Sepphoris is a Collateral Event of the 56th Venice Biennale organised by Assessorato alla Cultura del Comune di Narni, a Sidereal Space of Art and Satellite Berlin. Curated by Raffaele Gavarro.
Sepphoris is an artwork that Alessandro Valeri has conceived and created to provide direct support for the orphanage at Tzipori, a village located close to Nazareth in the middle of the Galilee region in Israel, where a tiny community of nuns of the Order of the Daughters of Saint Anne takes care of children from all ethnic and religious groups. Art, nowadays, is an ethical statement whose aim is to change reality. A position which is a direct consequence of its turning into a reality within reality, and which requires its going beyond the representational function and partial overlapping with reality itself, as it has been defined by aesthetic interpretation. And while art expands beyond aesthetics as its specific domain, which includes both its function and the judgment about what is beautiful and pleasurable and what it is not, there arises the need to redefine a role for art in the times and the world we live in, a redefinition that implies a reframing of artwork, not as an object of contemplation but as an experience of and in the world, which produces a transformation through critical action.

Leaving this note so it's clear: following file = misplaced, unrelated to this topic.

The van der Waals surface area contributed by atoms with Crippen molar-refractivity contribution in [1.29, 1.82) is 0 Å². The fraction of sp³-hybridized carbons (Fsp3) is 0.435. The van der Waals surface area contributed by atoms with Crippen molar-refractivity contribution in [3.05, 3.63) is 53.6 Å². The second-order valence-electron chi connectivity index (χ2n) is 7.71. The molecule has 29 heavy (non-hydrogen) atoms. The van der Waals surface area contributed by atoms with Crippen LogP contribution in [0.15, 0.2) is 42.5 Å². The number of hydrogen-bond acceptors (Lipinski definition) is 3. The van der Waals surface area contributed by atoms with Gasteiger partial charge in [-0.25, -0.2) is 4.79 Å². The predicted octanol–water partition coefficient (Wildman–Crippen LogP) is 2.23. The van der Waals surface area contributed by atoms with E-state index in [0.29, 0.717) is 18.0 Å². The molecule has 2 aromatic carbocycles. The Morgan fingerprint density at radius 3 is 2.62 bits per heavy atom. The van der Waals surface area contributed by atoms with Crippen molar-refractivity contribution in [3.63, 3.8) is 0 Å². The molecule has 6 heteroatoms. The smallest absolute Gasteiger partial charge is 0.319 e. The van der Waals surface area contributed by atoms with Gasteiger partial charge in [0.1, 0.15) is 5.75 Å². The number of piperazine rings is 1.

According to Adorno in his Aesthetic Theory, “Only artworks that are to be sensed as a form of comportment have a raison d’être. Art is not only the plenipotentiary of a better praxis than that which has to date predominated, but is equally the critique of praxis as the rule of brutal self-preservation at the heart of the status quo and in its service.” So, going beyond the state of things, this is the function that art has permanently assumed today, starting with the historical undertaking of a bourgeois conscience, and thus replacing the consolatory practice of representation. A transformation that art accomplishes by leveraging on its autonomy within the social context and which, by necessity, requires its statement to have an ethical direction, lest this transformation itself have no meaning at all.
Sepphoris is the inevitable result of these conditions: it intervenes directly on reality and modifies it, thus overcoming, de facto, the given conditions. The images that form the aerial installation which spirals up through the hollow of the building of Molino Stucky, are the result of the real experience Alessandro Valeri has had in the orphanage at Tzipori, a “promise of happiness” which, to continue with Adorno’s ideas, discerns a possibility of happiness beyond the practice determined by the current state of things. These images do not represent—they are an instrument for the real transformation of a place, and point to the realization of a happiness that, although perceived as something beyond current circumstances, appears, nonetheless, real and attainable.
Molino Stucky, Molino Stucky, interior atrium, Giudecca, 812